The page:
In-house facilities and complete control over the painting process reduces or eliminates the logistical, quality control, and transportation costs associated with an off-site supplier.

Reduced Lead Time

Our painting facility is 100 feet from the manufacturing floor, meaning that parts can be painted, cured, and ready for shipping or assembly in the same day that they are manufactured.

Increased Process and Quality Control

Incorporating a painting facility into the operation at Productive Plastics allowed us direct control of the painting process and quality management.  We implemented the same lean manufacturing techniques, proven processes, and quality controls and traceability that we have been evolving on the manufacturing floor for over 6 decades.

Strategically consolidating the manufacturing supply chain is just one of the ways Productive Plastics is constantly improving our ability to contribute to your product’s success. Contact us and give us the opportunity to show you how we can provide much more than a high quality plastic part.

Please contact Productive Plastics for more information on the thermoforming process

Choosing Between Injection Molding vs Plastic Thermoforming: Part Size Has a Big Impact

When comparing a heavy gauge plastic thermoforming process and injection molding process to manufacture a part, aside from production volume, the size of the part is the largest factor that can impact the cost and even process feasibility.

In essence, the larger the part the more expensive it becomes to produce with injection molding. Comparatively, part size has a very minimal cost effect on plastic thermoformed parts. The breakeven point on cost between the two manufacturing processes (Deciding Between Plastic Thermoforming and Injection Molding – The Choice is Not Always Obvious) increases as part size increases to approximately 5,000 parts or higher depending greatly on how large the part is.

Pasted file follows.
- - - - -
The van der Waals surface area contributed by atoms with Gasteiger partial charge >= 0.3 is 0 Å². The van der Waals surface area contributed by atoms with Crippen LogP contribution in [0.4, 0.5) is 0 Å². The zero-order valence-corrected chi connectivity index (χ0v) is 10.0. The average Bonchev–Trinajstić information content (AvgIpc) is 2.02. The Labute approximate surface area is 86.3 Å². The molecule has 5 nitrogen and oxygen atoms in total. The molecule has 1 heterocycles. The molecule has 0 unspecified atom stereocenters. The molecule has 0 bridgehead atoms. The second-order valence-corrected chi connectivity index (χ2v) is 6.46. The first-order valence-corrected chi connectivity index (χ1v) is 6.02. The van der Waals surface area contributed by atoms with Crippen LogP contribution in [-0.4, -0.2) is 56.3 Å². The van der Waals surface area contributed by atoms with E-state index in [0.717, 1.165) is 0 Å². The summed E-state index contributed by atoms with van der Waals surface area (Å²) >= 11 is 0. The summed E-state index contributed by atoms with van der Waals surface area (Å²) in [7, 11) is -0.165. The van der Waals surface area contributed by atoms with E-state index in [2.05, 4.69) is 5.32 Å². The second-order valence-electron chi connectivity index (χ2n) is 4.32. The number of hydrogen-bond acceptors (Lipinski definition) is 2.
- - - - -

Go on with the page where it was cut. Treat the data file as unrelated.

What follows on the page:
Why Does Part Size Affect Cost and Manufacturing Process Selection?

The injection molding process requires a very large up-front capital investment in the tooling and equipment needed to produce a part. This is because the nature of the process involves a very highly engineered 2-sided mold to create a part by feeding thermoplastic resin into a heated barrel with a rotating screw. The screw delivers the raw material forward collecting under pressure the amount required to fill the mold cavity and then injecting into the mold at high pressure and velocity. This action requires highly structured molds and equipment capable of withstanding very high clamping pressure.

As part size and dimensions increase, the complexity of design, engineering, and calibration required to construct, install, and process this 2-sided mold results in a significant increase in the cost of equipment, tooling and setup. The per-part production cost and lead time may also see an appreciable increase as the part size increases requiring much more robust molds and equipment. These increased capital expenditures will result in greater investment and overhead costs calculated in the piece price. Injection molding machines have a limited total mold size capability but can often accommodate multiple parts within the construction of a mold. Smaller part sizes equate to a higher number of parts manufactured per mold and machinery cycle. Larger part sizes decrease the number of parts that can be manufactured per mold and cycle.

Think of a muffin tray with 3-inch diameter muffin molds. Now take that same size tray but with 6 or even 10-inch diameter muffin molds and you imagine the impact on production and cost. In fact, most standard injection molding machines can only accommodate a maximum part size of 4’ x 4’. Larger machinery is available but is also drastically more expensive.